Last season, ABC’s “Wicked City” was the first new broadcast show of the fall to be canceled, yanked after just three episodes. This season, no show looks likely to suffer that same disgrace. This fall’s disappointments instead appear destined to live out their initial episode orders as dead shows walking — not bad enough to cancel outright, not good enough to extend.

With ratings expectations evolving and hits harder to launch, broadcasters are practicing patience with underperformers. But that patience is creating a logjam. Many shows that were picked up to series ahead of upfronts are still waiting to be scheduled or have been pushed from winter to spring. The state of affairs reflects a new reality in broadcast.

“I have a lot of friends who have a lot of shows that are sort of sitting on deck,” says Peter M. Lenkov, executive producer of CBS’ “MacGyver” and “Hawaii Five-0.” “Nobody wants anybody else to fail, but the only way they’re going to get their show on the air is if something else fails. It’s hard.”

Failure has been redefined. Of fall’s lowest-rated new shows — ABC’s “Conviction” (0.8 live-plus-same day average Nielsen rating among viewers 18-49) and “Notorious” (0.9); and Fox’s “Pitch” (0.9) and “The Exorcist” (0.7) — none have been canceled. But none are expected to have their seasons extended beyond the initial episode order, much less renewed. “Conviction” had its order shortened in October from 13 episodes to 10.

As linear ratings have flattened in the era of digital and delayed-viewing, few shows, except for outliers such as Fox’s “Empire” and CBS’ “The Big Bang Theory,” draw numbers that rise above the crowd. And the crowd is growing. Faced with unprecedented competition from cable and streaming, broadcasters are ordering more new shows to feed viewers no longer willing to stomach reruns.

“Nobody wants anybody else to fail, but the only way they’re going to get their show on the air is if something else fails.”
Peter M. Lenkov

“When you look at the linear ratings, that’s just a piece of the story now,” says Jeff Bader, president of program planning, strategy, and research for NBC Entertainment. “There are so many other factors involved, shows will not be pulled as fast as they used to be pulled.”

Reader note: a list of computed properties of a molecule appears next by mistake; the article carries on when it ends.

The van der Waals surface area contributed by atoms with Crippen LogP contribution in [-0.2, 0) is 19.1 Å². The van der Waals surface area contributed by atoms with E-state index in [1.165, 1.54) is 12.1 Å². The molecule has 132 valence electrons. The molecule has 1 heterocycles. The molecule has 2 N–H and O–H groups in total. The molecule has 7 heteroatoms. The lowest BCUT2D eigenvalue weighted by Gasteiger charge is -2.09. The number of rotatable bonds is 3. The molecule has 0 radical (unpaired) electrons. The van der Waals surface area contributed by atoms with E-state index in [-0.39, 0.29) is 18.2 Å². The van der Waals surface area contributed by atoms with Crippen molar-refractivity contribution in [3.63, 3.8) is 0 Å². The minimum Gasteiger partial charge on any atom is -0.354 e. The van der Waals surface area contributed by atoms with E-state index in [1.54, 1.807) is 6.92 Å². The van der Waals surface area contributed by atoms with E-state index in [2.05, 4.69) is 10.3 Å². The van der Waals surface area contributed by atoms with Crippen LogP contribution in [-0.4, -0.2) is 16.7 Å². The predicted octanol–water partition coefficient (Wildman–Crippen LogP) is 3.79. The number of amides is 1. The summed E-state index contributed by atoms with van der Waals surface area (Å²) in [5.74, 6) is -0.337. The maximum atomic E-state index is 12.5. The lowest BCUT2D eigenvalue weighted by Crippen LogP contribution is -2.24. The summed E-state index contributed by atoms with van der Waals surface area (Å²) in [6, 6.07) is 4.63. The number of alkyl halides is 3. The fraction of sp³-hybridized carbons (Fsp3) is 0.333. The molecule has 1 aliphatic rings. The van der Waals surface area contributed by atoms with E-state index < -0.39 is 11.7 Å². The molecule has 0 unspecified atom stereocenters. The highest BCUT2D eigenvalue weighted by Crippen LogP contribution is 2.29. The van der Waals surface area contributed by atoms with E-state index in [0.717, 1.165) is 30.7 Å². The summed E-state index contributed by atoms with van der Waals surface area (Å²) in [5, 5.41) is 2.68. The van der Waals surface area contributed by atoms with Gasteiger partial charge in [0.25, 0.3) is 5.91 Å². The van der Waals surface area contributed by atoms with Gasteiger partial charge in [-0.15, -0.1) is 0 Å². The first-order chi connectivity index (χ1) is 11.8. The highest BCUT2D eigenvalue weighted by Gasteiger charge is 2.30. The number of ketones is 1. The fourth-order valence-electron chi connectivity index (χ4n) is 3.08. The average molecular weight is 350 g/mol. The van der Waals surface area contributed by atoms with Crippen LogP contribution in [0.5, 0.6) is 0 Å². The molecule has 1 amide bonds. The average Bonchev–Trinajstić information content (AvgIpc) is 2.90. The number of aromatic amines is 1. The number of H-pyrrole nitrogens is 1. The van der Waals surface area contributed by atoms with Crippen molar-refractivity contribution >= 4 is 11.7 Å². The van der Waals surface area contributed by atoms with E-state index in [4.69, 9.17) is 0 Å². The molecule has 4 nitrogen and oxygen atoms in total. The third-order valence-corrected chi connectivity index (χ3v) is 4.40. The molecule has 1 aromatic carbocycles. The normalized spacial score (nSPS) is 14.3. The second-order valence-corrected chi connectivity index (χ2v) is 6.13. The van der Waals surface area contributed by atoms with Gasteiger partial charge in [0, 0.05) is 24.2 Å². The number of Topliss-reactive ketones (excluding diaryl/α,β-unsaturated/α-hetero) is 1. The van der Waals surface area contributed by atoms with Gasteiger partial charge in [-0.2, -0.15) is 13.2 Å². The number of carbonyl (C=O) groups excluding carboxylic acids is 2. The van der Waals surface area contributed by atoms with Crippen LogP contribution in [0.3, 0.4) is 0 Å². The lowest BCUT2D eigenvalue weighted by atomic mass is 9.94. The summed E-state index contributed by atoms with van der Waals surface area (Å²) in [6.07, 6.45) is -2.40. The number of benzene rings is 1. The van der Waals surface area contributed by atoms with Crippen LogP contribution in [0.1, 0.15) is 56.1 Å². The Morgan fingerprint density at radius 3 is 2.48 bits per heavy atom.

Among those considerations: Does the network own the show through its studio division? How does the show play internationally? On digital platforms? If a show draws mediocre linear ratings but generates revenue in later windows, the argument for keeping it alive is strong.

In years past, if a show was in the gutter by late October — particularly in the 10 p.m. hour, leading into local news — network executives felt pressure from affiliates to replace it with something more promising before Nielsen’s November sweeps. Now affiliate muscle has diminished, and sweeps are outmoded.

Networks have largely turned December over to holiday programming, live events, and specials. That leaves 10 to 12 weeks from the start of the season in September until the unofficial midseason break — enough time to run out a show that has been paid for but isn’t working; not enough time to successfully launch a new one.

As a result, shows that would be replacement material are being held in reserve, as networks endeavor to air original programming year-round. But as those reserves are pushed deeper into the season, their viewership and chance of making an impact are low. Talent also is affected, as actors in series with no path forward remain locked up until the official ax falls, unable to audition for other television projects.

For showrunners, the waiting game can be especially frustrating. The strictures of broadcast — creatively and in terms of the pilot process, which sees only a fraction of shows developed wind up on air — make it in some ways a less ideal platform for producers than cable or streaming. Long periods of uncertainty about when and if a greenlit show will be scheduled compound that.

“It’s very daunting, going into development, getting a pilot picked up, and then making a good pilot —where do they put it?” asks Lenkov. “The hardest part is finding the real estate.”